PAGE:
Chinquapin – Care
Q: I purchased four ‘Georgiana’ chinquapin trees from a nursery in south Georgia. Can you tell me when is the best time to plant them and any special care instructions? I would like to give two of them to my sister that lives north of Pittsburgh, PA. Will they survive that far north?
A: You should plant them immediately in a sunny spot if the ground is not frozen. They should do well in Pennsylvania. Try to plant as from your house as possible: the flowers have a disagreeable, rancid odor in spring. Chinquapins grow in well drained soil but do not plant then in wet soils because they are susceptible to root rot. The trees have shallow, spreading root system. For this reason it is important to keep them watered the first year until their root system develops and spreads out. Once established they are quite drought tolerant.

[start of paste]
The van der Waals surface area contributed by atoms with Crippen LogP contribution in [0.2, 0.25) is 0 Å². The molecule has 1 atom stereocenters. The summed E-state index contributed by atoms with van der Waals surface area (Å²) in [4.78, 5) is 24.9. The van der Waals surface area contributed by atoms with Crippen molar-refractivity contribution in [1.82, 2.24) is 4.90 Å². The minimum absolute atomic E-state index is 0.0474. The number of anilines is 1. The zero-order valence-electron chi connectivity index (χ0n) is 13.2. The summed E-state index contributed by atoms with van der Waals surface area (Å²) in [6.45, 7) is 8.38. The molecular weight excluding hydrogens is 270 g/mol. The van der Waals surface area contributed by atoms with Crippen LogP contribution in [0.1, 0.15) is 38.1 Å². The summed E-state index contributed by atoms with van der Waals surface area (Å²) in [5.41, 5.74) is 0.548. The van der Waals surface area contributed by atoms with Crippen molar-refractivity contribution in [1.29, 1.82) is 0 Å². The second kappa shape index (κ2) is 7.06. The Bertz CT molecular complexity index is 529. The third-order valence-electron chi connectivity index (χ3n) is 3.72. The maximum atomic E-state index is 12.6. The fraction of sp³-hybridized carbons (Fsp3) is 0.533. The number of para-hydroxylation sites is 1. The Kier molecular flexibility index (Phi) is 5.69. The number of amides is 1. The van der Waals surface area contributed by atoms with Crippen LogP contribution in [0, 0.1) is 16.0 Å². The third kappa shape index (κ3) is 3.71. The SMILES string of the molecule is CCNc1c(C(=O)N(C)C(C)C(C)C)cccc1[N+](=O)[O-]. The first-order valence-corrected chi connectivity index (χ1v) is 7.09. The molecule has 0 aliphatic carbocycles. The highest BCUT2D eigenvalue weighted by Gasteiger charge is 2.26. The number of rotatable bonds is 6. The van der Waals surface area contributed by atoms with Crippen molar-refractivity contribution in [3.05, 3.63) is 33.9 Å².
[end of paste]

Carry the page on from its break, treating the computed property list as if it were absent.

Do not fertilize the first year after planting. After the first year fertilize young trees in spring with 1 1/2 pounds of 10-10-10 scattered in the area under the branches of the tree. The rate is increased by 1 pounds each year until reaching 10 pounds of 10-10-10 per tree. A chinquapin has a stickery burr which contains a single nut. American chestnut burrs have three nuts apiece.
The nuts drop during a two week period in September. They must be picked up every other day. Numerous fungi and bacteria attack the nuts on the ground, causing rapid decay and spoilage. Use gloves when harvesting; the burrs can be painful to handle. Dip nuts into hot water (kept at 150 F) for 30 minutes to eliminate surface molds and chestnut weevil. Afterwards, place the nuts in a shady, cool, and well-ventilated spot to cure them. In the curing process starches change to sugars enhancing flavor. After curing for a week, nuts should be refrigerated before consumption.